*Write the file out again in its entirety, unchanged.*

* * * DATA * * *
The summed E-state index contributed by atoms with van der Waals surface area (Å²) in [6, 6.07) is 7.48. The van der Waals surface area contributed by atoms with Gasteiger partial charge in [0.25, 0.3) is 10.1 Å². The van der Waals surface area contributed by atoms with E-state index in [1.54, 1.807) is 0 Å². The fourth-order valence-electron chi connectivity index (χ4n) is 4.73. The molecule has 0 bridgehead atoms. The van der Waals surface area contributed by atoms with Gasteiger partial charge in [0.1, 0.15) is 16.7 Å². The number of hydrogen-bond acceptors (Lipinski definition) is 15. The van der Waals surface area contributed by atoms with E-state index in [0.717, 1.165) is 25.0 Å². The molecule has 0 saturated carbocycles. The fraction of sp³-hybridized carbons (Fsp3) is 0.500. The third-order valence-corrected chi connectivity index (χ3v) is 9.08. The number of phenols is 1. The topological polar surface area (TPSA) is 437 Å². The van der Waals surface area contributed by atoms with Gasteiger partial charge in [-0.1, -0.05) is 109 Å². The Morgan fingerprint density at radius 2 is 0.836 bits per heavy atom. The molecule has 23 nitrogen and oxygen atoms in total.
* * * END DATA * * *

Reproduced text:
The summed E-state index contributed by atoms with van der Waals surface area (Å²) in [6, 6.07) is 7.48. The van der Waals surface area contributed by atoms with Gasteiger partial charge in [0.25, 0.3) is 10.1 Å². The van der Waals surface area contributed by atoms with E-state index in [1.54, 1.807) is 0 Å². The fourth-order valence-electron chi connectivity index (χ4n) is 4.73. The molecule has 0 bridgehead atoms. The van der Waals surface area contributed by atoms with Gasteiger partial charge in [0.1, 0.15) is 16.7 Å². The number of hydrogen-bond acceptors (Lipinski definition) is 15. The van der Waals surface area contributed by atoms with E-state index in [0.717, 1.165) is 25.0 Å². The molecule has 0 saturated carbocycles. The fraction of sp³-hybridized carbons (Fsp3) is 0.500. The third-order valence-corrected chi connectivity index (χ3v) is 9.08. The number of phenols is 1. The topological polar surface area (TPSA) is 437 Å². The van der Waals surface area contributed by atoms with Gasteiger partial charge in [-0.1, -0.05) is 109 Å². The Morgan fingerprint density at radius 2 is 0.836 bits per heavy atom. The molecule has 23 nitrogen and oxygen atoms in total.